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Reader's Digest sweepstakes will pay $6 million to customers

SACRAMENTO, Calif. — A national sweepstakes company has agreed to pay more than $6 million to settle allegations that its promotions misled customers in Utah, 31 other states and the District of Columbia, California officials said Thursday.

The Reader's Digest Association Inc. will pay $4 million to about 7,500 "high-activity customers" who spent more than $2,500 annually in 1998, 1999 or 2000 on magazine subscriptions, books and videotapes, said state Attorney General Bill Lockyer.

The company also agreed to add a conspicuous fact sheet to its contest materials that lists the odds of winning a prize as well as a statement that buying products from Reader's Digest won't increase those odds.

Reader's Digest will pay a total of $2 million in attorneys' fees and investigation costs.

Phone messages left at the Reader's Digest media office were not immediately returned.

The company sends out millions of sweepstakes entries each year, most of which offer subscriptions to Reader's Digest and other magazines, books, audio tapes and video tapes, Lockyer said.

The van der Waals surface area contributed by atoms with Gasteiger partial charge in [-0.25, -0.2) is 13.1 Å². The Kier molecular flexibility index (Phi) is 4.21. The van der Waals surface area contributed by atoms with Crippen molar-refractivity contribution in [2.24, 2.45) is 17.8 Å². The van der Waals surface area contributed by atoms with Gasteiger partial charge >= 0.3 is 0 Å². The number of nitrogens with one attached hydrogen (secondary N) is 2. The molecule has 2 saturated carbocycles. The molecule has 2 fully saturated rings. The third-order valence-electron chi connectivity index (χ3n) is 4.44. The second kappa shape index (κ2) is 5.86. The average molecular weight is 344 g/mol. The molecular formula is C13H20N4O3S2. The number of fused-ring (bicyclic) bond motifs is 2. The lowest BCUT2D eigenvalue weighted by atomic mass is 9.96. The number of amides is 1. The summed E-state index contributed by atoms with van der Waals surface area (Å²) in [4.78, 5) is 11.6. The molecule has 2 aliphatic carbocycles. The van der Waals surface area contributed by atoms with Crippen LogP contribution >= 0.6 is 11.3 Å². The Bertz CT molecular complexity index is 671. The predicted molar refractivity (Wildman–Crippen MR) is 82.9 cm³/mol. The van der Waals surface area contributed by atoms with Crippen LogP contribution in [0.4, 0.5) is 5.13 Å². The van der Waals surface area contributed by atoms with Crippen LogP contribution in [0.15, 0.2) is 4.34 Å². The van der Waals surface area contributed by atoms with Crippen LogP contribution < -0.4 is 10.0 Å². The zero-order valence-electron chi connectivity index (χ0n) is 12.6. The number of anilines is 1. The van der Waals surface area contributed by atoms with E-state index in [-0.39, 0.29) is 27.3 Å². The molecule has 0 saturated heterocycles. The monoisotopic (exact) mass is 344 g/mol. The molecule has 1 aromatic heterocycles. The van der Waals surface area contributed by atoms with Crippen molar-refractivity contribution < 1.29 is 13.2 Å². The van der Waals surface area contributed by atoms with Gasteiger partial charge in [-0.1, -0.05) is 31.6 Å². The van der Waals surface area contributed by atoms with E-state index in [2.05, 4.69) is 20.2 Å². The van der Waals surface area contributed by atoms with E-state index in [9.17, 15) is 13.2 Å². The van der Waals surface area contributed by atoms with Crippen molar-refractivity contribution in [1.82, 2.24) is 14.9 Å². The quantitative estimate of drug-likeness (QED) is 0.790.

New Jersey Attorney General John J. Farmer Jr., said the deal will help sweepstakes contestants understand that "you don't have to pay to play."

Additionally, the company will send special letters to those who spend more than $1,000 in six months telling them they are not required to make purchases in order to have a chance in the sweepstakes.

Under the agreement, Reader's Digest cannot say a consumer is about to be a winner or misrepresent the odds of winning, and cannot say the mailings were sent by special courier or special class if they weren't.

A similar settlement was reached in August with Time Inc. The company agreed to pay $8.2 million to customers in 48 states and the District of Columbia and to include statements about sweepstakes odds in their mailings.